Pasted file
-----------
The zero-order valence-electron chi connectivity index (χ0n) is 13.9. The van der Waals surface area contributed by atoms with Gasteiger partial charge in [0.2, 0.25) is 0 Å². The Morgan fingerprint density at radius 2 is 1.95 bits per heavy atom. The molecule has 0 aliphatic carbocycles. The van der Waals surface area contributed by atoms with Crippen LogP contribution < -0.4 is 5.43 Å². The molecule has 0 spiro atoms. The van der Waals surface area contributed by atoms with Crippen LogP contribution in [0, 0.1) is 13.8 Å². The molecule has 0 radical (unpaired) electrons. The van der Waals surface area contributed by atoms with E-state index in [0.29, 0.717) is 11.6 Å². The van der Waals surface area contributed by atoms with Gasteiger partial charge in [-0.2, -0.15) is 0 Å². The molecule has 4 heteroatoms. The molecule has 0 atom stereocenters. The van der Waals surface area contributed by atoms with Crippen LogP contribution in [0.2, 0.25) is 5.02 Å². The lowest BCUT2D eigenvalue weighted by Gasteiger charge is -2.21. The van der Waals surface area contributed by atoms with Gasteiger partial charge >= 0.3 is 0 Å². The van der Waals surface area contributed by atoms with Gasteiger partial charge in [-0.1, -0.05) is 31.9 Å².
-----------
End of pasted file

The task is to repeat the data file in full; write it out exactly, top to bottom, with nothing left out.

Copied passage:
The zero-order valence-electron chi connectivity index (χ0n) is 13.9. The van der Waals surface area contributed by atoms with Gasteiger partial charge in [0.2, 0.25) is 0 Å². The Morgan fingerprint density at radius 2 is 1.95 bits per heavy atom. The molecule has 0 aliphatic carbocycles. The van der Waals surface area contributed by atoms with Crippen LogP contribution < -0.4 is 5.43 Å². The molecule has 0 spiro atoms. The van der Waals surface area contributed by atoms with Crippen LogP contribution in [0, 0.1) is 13.8 Å². The molecule has 0 radical (unpaired) electrons. The van der Waals surface area contributed by atoms with E-state index in [0.29, 0.717) is 11.6 Å². The van der Waals surface area contributed by atoms with Gasteiger partial charge in [-0.2, -0.15) is 0 Å². The molecule has 4 heteroatoms. The molecule has 0 atom stereocenters. The van der Waals surface area contributed by atoms with Crippen LogP contribution in [0.2, 0.25) is 5.02 Å². The lowest BCUT2D eigenvalue weighted by Gasteiger charge is -2.21. The van der Waals surface area contributed by atoms with Gasteiger partial charge >= 0.3 is 0 Å². The van der Waals surface area contributed by atoms with Gasteiger partial charge in [-0.1, -0.05) is 31.9 Å².